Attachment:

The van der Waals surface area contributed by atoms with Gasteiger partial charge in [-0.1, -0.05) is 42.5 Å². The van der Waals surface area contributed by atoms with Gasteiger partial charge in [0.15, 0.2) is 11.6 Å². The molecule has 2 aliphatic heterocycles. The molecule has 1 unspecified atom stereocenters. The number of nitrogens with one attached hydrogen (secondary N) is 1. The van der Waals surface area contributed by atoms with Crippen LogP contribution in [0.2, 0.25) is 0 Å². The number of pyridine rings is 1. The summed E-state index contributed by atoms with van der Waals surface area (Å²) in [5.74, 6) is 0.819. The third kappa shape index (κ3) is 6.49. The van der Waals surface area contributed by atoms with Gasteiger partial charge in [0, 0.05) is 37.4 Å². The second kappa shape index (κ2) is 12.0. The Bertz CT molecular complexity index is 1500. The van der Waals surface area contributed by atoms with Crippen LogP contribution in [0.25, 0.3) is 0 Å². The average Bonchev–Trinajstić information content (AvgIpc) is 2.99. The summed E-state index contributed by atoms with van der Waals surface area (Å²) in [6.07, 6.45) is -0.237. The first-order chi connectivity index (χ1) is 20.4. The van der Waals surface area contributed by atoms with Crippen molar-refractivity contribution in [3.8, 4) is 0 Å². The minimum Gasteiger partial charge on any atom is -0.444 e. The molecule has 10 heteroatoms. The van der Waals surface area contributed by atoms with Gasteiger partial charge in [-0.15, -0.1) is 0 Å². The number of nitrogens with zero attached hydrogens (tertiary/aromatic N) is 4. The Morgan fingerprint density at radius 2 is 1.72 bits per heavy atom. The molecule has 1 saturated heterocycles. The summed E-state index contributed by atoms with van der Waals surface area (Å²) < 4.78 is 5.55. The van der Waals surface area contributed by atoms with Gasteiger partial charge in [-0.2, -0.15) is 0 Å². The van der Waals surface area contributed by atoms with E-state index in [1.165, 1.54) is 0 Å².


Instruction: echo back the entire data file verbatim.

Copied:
The van der Waals surface area contributed by atoms with Gasteiger partial charge in [-0.1, -0.05) is 42.5 Å². The van der Waals surface area contributed by atoms with Gasteiger partial charge in [0.15, 0.2) is 11.6 Å². The molecule has 2 aliphatic heterocycles. The molecule has 1 unspecified atom stereocenters. The number of nitrogens with one attached hydrogen (secondary N) is 1. The van der Waals surface area contributed by atoms with Crippen LogP contribution in [0.2, 0.25) is 0 Å². The number of pyridine rings is 1. The summed E-state index contributed by atoms with van der Waals surface area (Å²) in [5.74, 6) is 0.819. The third kappa shape index (κ3) is 6.49. The van der Waals surface area contributed by atoms with Gasteiger partial charge in [0, 0.05) is 37.4 Å². The second kappa shape index (κ2) is 12.0. The Bertz CT molecular complexity index is 1500. The van der Waals surface area contributed by atoms with Crippen LogP contribution in [0.25, 0.3) is 0 Å². The average Bonchev–Trinajstić information content (AvgIpc) is 2.99. The summed E-state index contributed by atoms with van der Waals surface area (Å²) in [6.07, 6.45) is -0.237. The first-order chi connectivity index (χ1) is 20.4. The van der Waals surface area contributed by atoms with Crippen molar-refractivity contribution in [3.8, 4) is 0 Å². The minimum Gasteiger partial charge on any atom is -0.444 e. The molecule has 10 heteroatoms. The van der Waals surface area contributed by atoms with Gasteiger partial charge in [-0.15, -0.1) is 0 Å². The number of nitrogens with zero attached hydrogens (tertiary/aromatic N) is 4. The Morgan fingerprint density at radius 2 is 1.72 bits per heavy atom. The molecule has 1 saturated heterocycles. The summed E-state index contributed by atoms with van der Waals surface area (Å²) < 4.78 is 5.55. The van der Waals surface area contributed by atoms with Gasteiger partial charge in [-0.2, -0.15) is 0 Å². The van der Waals surface area contributed by atoms with E-state index in [1.165, 1.54) is 0 Å².